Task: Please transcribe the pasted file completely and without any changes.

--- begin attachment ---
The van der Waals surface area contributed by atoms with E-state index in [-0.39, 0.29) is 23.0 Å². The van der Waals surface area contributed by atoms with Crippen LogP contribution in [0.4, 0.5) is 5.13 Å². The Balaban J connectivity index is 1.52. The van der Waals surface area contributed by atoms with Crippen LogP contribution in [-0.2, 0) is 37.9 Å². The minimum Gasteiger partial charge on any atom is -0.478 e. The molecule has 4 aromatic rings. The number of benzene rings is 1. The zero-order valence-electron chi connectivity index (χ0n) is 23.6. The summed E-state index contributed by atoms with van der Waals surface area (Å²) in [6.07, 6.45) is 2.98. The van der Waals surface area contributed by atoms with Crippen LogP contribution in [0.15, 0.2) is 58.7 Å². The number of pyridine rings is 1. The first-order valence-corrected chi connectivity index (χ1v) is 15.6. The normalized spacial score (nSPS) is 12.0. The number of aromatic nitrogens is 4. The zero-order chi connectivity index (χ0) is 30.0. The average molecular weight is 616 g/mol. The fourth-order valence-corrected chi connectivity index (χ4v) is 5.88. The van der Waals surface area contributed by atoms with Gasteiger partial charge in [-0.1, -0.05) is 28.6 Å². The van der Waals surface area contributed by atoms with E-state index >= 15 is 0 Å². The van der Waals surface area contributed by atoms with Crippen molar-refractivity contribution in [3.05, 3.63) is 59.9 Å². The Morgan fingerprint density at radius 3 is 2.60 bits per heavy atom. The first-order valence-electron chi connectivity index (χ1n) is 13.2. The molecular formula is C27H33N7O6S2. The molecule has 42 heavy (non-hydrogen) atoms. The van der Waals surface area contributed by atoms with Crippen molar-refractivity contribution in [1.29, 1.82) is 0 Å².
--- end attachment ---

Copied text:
The van der Waals surface area contributed by atoms with E-state index in [-0.39, 0.29) is 23.0 Å². The van der Waals surface area contributed by atoms with Crippen LogP contribution in [0.4, 0.5) is 5.13 Å². The Balaban J connectivity index is 1.52. The van der Waals surface area contributed by atoms with Crippen LogP contribution in [-0.2, 0) is 37.9 Å². The minimum Gasteiger partial charge on any atom is -0.478 e. The molecule has 4 aromatic rings. The number of benzene rings is 1. The zero-order valence-electron chi connectivity index (χ0n) is 23.6. The summed E-state index contributed by atoms with van der Waals surface area (Å²) in [6.07, 6.45) is 2.98. The van der Waals surface area contributed by atoms with Crippen LogP contribution in [0.15, 0.2) is 58.7 Å². The number of pyridine rings is 1. The first-order valence-corrected chi connectivity index (χ1v) is 15.6. The normalized spacial score (nSPS) is 12.0. The number of aromatic nitrogens is 4. The zero-order chi connectivity index (χ0) is 30.0. The average molecular weight is 616 g/mol. The fourth-order valence-corrected chi connectivity index (χ4v) is 5.88. The van der Waals surface area contributed by atoms with Gasteiger partial charge in [-0.1, -0.05) is 28.6 Å². The van der Waals surface area contributed by atoms with E-state index >= 15 is 0 Å². The van der Waals surface area contributed by atoms with Crippen molar-refractivity contribution in [3.05, 3.63) is 59.9 Å². The Morgan fingerprint density at radius 3 is 2.60 bits per heavy atom. The first-order valence-electron chi connectivity index (χ1n) is 13.2. The molecular formula is C27H33N7O6S2. The molecule has 42 heavy (non-hydrogen) atoms. The van der Waals surface area contributed by atoms with Crippen molar-refractivity contribution in [1.29, 1.82) is 0 Å².